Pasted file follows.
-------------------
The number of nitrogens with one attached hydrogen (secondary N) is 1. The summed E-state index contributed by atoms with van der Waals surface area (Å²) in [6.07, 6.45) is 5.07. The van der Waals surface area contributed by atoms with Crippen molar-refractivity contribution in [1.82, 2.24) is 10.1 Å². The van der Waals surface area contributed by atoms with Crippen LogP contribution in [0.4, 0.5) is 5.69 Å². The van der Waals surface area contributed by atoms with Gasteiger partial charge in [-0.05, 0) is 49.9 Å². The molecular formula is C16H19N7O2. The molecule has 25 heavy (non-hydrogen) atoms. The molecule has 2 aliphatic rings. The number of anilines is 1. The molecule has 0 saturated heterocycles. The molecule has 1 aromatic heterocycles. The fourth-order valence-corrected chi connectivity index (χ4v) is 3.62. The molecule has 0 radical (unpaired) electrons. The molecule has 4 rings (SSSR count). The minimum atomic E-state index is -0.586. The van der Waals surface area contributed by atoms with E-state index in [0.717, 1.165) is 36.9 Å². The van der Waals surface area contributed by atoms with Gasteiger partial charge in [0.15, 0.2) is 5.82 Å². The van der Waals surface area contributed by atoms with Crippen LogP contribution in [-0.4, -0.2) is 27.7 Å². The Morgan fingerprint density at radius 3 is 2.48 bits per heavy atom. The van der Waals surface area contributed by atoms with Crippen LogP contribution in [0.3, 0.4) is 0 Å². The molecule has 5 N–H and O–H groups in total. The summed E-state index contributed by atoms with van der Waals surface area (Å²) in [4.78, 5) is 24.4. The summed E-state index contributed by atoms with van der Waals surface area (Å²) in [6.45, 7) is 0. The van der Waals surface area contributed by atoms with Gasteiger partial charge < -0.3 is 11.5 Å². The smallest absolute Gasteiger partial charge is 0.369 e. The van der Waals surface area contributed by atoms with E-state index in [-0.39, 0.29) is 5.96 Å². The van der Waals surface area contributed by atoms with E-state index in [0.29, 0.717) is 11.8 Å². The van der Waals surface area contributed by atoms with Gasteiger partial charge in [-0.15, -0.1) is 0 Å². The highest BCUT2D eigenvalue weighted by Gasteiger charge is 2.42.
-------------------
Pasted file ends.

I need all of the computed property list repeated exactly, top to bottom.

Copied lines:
The number of nitrogens with one attached hydrogen (secondary N) is 1. The summed E-state index contributed by atoms with van der Waals surface area (Å²) in [6.07, 6.45) is 5.07. The van der Waals surface area contributed by atoms with Crippen molar-refractivity contribution in [1.82, 2.24) is 10.1 Å². The van der Waals surface area contributed by atoms with Crippen LogP contribution in [0.4, 0.5) is 5.69 Å². The van der Waals surface area contributed by atoms with Gasteiger partial charge in [-0.05, 0) is 49.9 Å². The molecular formula is C16H19N7O2. The molecule has 25 heavy (non-hydrogen) atoms. The molecule has 2 aliphatic rings. The number of anilines is 1. The molecule has 0 saturated heterocycles. The molecule has 1 aromatic heterocycles. The fourth-order valence-corrected chi connectivity index (χ4v) is 3.62. The molecule has 0 radical (unpaired) electrons. The molecule has 4 rings (SSSR count). The minimum atomic E-state index is -0.586. The van der Waals surface area contributed by atoms with E-state index in [0.717, 1.165) is 36.9 Å². The van der Waals surface area contributed by atoms with Gasteiger partial charge in [0.15, 0.2) is 5.82 Å². The van der Waals surface area contributed by atoms with Crippen LogP contribution in [-0.4, -0.2) is 27.7 Å². The Morgan fingerprint density at radius 3 is 2.48 bits per heavy atom. The van der Waals surface area contributed by atoms with Crippen LogP contribution in [0.3, 0.4) is 0 Å². The molecule has 5 N–H and O–H groups in total. The summed E-state index contributed by atoms with van der Waals surface area (Å²) in [4.78, 5) is 24.4. The summed E-state index contributed by atoms with van der Waals surface area (Å²) in [6.45, 7) is 0. The van der Waals surface area contributed by atoms with Gasteiger partial charge < -0.3 is 11.5 Å². The smallest absolute Gasteiger partial charge is 0.369 e. The van der Waals surface area contributed by atoms with E-state index in [-0.39, 0.29) is 5.96 Å². The van der Waals surface area contributed by atoms with E-state index in [0.29, 0.717) is 11.8 Å². The van der Waals surface area contributed by atoms with Gasteiger partial charge in [-0.15, -0.1) is 0 Å². The highest BCUT2D eigenvalue weighted by Gasteiger charge is 2.42.